From the Congressional Record Online through GPO
The PRESIDING OFFICER. Under the previous order, the Senate will
proceed to executive session to consider the following nominations en
bloc, which the clerk will report.
The legislative clerk read the nominations of Charles R. Breyer, of
California, to be a Member of the United States Sentencing Commission
for a term expiring October 31, 2021; and Danny C. Reeves, of Kentucky,
to be a
Member of the United States Sentencing Commission for a term expiring
October 31, 2019.
Mr. LEAHY. Mr. President, today the Senate will vote on two nominees
to the U.S. Sentencing Commission who should have been confirmed last
year. Judge Danny Reeves was nominated more than 1 year ago, and he was
unanimously reported by the Judiciary Committee; yet Senate Republicans
refused to approve him before the end of last year. Judge Charles
Breyer was nominated last September for a reappointment, and despite
overwhelming support, Republicans blocked him as well. These are not
controversial nominees, and there is no good reason they were blocked
last year. In fact, in ordinary times, these nominees would be
unanimously confirmed during wrap-up on the Senate floor.
Mr. President, one nominee we are not considering today is Judge
Richard Boulware, whom President Obama nominated in 2015 to fill a seat
on the Sentencing Commission previously held by Judge Ketanji Brown
Jackson. Judge Boulware was confirmed to serve as a district judge in
June 2014, becoming the first African-American man to serve on the U.S.
District Court for the District of Nevada. His nomination to the
Sentencing Commission had the strong support of the Leadership
Conference on Civil and Human Rights, which said that Judge Boulware
would “bring a much needed and valuable perspective to the work of the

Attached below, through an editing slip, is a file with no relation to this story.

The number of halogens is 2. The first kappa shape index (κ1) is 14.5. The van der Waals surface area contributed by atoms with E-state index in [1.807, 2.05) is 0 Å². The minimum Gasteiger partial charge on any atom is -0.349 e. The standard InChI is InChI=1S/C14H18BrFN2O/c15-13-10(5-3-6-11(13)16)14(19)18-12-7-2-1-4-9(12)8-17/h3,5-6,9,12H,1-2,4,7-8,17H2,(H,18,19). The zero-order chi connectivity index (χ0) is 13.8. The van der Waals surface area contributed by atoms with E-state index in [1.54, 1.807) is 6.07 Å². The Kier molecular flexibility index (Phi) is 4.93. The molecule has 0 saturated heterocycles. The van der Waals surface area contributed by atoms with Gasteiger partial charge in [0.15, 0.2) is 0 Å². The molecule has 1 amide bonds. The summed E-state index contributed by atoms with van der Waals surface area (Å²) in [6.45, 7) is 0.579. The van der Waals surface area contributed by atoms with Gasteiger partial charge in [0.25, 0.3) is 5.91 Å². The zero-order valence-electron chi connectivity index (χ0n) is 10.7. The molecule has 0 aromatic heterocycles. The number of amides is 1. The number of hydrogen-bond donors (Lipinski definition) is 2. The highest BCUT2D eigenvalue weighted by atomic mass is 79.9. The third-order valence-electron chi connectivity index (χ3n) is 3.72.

Commission because of his experience.” Judge Boulware clerked in the
Southern District of New York, served as a Federal public defender, and
represented the Las Vegas branch of the NAACP on a range of issues,
including voting rights, police cameras, and solitary confinement.
Despite his clear qualifications, Senate Republicans blocked Judge
Boulware, and his nomination was returned to the White House at the end
of last year. President Trump renominated Judge Reeves and Judge
Breyer, but I am disappointed that he failed to do the same for Judge
Boulware. The Sentencing Commission does not have a single person of
Color serving as a commissioner; yet its work on criminal justice
issues has a significant effect on communities of color. Judge Boulware
should have been confirmed last year, along with Judge Reeves and Judge
Breyer. While I support the two nominees before us today, I want the
Record to note my deep disappointment and concern that Judge Boulware
is not among them.
For nearly a decade, I have worked with Senators from both parties on
bipartisan legislation to reform our criminal justice system. The
Sentencing Commission has also studied the issue and brought about
needed change to the sentencing guidelines. The Bureau of Prisons
continues to consume nearly a quarter of the Justice Department's
budget, even as violent crime rates have gone down; but instead of
taking meaningful steps to reduce these costs, the Trump-Sessions
Justice Department has signaled it intends to more aggressively charge
low-level offenders with crimes carrying mandatory minimums. The
Attorney General also lifted restrictions on the use of private prisons
that serve only the interest of wealthy corporations. This is deeply
troubling on moral grounds. Incarceration should not be a for-profit
business. It is also troubling to me in my role as vice chairman of the
Appropriations Committee. Instead of wasting taxpayer dollars on